Following are all of the current variables and their arguments. If
they follow a component, they apply only to that component, otherwise,
their affect is global. Since the whole format is parsed before any
output processing, the last global switch setting for a variable
applies to the whole message if that variable is used in a global
context (i.e., bell, clearscreen, width, length).
variable type semantics
width integer screen width or component width
length integer screen length or component length
offset integer positions to indent “component: ”
overflowtext string text to use at the beginning of an
overflowoffset integer positions to indent overflow lines
compwidth integer positions to indent component text
after the first line is output
uppercase flag output text of this component in all
nouppercase flag don’t uppercase
clearscreen flag/G clear the screen prior to each page
noclearscreen flag/G don’t clearscreen
bell flag/G ring the bell at the end of each page
nobell flag/G don’t bell
component string/L name to use instead of “component” for
nocomponent flag don’t output “component: ” for this
center flag center component on line (works for
one-line components only)
nocenter flag don’t center
leftadjust flag strip off leading whitespace on each
line of text
noleftadjust flag don’t leftadjust
compress flag change newlines in text to spaces
nocompress flag don’t compress
split flag don’t combine multiple fields into
a single field
nosplit flag combine multiple fields into
a single field
newline flag print newline at end of components
(this is the default)
nonewline flag don’t print newline at end of components
formatfield string format string for this component
decode flag decode text as RFC-2047 encoded
addrfield flag field contains addresses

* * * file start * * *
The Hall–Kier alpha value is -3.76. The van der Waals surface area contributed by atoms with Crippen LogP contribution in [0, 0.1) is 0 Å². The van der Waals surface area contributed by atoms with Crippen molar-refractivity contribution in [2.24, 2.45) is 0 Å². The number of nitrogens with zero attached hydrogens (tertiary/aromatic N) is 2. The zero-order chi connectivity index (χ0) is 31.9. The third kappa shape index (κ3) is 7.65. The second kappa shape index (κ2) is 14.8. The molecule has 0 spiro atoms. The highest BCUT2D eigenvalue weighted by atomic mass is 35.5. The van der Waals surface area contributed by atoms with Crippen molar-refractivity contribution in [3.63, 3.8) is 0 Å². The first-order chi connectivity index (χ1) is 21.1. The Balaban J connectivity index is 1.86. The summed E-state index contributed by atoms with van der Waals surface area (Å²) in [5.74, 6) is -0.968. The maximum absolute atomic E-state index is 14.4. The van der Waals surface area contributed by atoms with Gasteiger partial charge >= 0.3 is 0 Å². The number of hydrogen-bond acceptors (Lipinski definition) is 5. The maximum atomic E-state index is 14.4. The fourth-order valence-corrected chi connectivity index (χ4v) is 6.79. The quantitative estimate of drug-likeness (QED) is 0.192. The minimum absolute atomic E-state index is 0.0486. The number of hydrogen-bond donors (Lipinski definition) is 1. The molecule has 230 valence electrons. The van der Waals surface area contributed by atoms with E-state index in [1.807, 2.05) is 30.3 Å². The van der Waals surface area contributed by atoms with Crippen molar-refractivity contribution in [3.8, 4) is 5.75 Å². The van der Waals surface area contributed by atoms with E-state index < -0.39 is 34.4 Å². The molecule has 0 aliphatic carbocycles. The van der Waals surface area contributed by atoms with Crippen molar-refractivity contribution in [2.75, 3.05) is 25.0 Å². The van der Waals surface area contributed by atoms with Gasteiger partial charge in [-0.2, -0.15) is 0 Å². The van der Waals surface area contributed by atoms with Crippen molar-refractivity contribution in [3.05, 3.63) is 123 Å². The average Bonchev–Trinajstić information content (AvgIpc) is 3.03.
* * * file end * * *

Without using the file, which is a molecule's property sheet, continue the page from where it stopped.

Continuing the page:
datefield flag field contains dates
To specify the value of integer-valued and string-valued variables,
follow their name with an equals-sign and the value. Integer-valued
variables are given decimal values, while string-valued variables are
given arbitrary text bracketed by double-quotes. If a value is
suffixed by “/G” or “/L”, then its value is useful in a global-only or
local-only context (respectively).
A line of the form:
specifies a list of components which are never output.
The component “MessageName” (case-insensitive) will output the actual
message name (file name) preceded by the folder name if one is
specified or found in the environment. The format is identical to that
produced by the -header option to show.
The component “Extras” will output all of the components of the message
which were not matched by explicit components, or included in the
ignore list. If this component is not specified, an ignore list is not
needed since all non-specified components will be ignored.
If “nocomponent” is NOT specified, then the component name will be
output as it appears in the format file.
The default format file is:
; default message filter for ‘show’
The variable “formatfield” specifies a format string (see
mh-format(5)). The flag variables “addrfield” and “datefield” (which
are mutually exclusive), tell mhl to interpret the escapes in the
format string as either addresses or dates, respectively.
By default, mhl does not apply any formatting string to fields
containing address or dates (see mh-mail(5) for a list of these
fields). Note that this results in faster operation since mhl must
parse both addresses and dates in order to apply a format string to
them. If desired, mhl can be given a default format string for either
address or date fields (but not both). To do this, on a global line
specify: either the flag addrfield or datefield, along with the
appropriate formatfield variable string.
/etc/nmh/mhl.format The message template
or <mh-dir>/mhl.format Rather than the standard template
$HOME/.mh_profile The user profile
moreproc: Program to use as interactive front-end
show(1), ap(8), dp(8)
There should be some way to pass ‘bell’ and ‘clear’ information to the
The “nonewline” option interacts badly with “compress” and “split”.